Our Sunday man David recently went to Fuleen Seafood (my personal favorite of the Chinese BYOs) for a dinner. After much discussion, I sent him off with a bottle I thought would go particularly well with the restaurant’s salty/savory seafood specialties. Did I pick well? Read below to find out. (Hint: of course I picked well… it’s my job!!)

Distinguished and Surprisingly Versatile

overnoy.jpgFans of wines made from the Savagnin grape love their notes of walnut, salt and orange rind. The Overnoy-Crinquand Savagnin 2010 from the town of Pupillon in France's Jura region has sure possession of these notes. But a recent dinner at Fuleen on 11 Division St. in Chinatown showcased the stunning range of this -- wine, which spends several years aging in old oak barrels before release.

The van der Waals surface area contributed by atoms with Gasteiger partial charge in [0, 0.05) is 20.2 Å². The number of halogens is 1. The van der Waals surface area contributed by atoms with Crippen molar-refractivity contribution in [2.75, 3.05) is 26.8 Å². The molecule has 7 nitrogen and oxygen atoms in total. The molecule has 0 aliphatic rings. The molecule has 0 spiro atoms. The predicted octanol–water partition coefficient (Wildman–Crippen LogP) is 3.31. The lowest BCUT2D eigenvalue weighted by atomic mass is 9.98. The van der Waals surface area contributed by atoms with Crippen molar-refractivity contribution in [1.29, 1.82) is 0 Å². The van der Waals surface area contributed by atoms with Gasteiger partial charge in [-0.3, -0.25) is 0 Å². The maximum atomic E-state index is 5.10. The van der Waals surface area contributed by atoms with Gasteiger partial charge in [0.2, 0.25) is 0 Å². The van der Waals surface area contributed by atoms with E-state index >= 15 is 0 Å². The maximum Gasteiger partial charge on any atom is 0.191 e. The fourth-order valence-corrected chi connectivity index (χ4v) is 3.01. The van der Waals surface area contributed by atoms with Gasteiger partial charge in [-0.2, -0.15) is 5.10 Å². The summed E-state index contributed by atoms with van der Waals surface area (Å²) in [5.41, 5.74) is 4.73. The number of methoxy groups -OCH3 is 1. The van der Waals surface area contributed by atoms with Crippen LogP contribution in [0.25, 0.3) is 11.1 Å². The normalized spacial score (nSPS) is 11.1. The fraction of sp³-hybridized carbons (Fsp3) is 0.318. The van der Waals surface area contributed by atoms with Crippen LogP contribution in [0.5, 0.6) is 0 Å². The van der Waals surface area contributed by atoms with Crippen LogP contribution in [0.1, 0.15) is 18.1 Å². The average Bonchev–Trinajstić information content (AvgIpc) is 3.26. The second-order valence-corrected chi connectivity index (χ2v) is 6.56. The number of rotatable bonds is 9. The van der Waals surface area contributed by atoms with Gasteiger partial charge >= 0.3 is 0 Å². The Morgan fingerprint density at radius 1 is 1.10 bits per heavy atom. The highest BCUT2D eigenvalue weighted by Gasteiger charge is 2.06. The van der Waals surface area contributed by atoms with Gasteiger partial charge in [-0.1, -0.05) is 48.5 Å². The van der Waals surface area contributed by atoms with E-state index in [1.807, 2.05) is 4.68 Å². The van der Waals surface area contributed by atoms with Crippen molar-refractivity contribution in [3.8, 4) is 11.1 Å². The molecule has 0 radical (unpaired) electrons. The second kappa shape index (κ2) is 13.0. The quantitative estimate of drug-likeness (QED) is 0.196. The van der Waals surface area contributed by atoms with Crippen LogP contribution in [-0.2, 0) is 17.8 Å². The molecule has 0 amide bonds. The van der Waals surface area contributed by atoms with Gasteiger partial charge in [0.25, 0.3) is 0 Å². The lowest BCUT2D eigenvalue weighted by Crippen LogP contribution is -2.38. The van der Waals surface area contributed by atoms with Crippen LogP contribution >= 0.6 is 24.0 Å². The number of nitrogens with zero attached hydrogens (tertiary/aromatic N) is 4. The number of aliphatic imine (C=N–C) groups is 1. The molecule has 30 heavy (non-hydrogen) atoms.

Fuleen - a Chinatown haunt for more than a few local wine geeks - has a generous BYOB policy, an extensive menu, and tasty, affordable food. At $4 each, the fried quail are a steal, particularly in service to the Overnoy-Crinquand. Its notes of toasted brioche complement the quail and the wine's unexpected acidity cleanses the palate between morsels.

But it's with the main courses that the Savagnin shines. Against a dish of shrimp, garlic, peanuts and red and green peppers the wine reveals a slight smokiness and then some honey to smooth the garlic. A plate of eggplant, chicken and salted fish elicits melon and then a little black tea from this wine, and a side of chive stems calls forth a hint of milk chocolate - not kidding, it's in there. The wine's body is never thrown out of balance but oscillates from leaner to more opulent depending on the dish with which it's paired.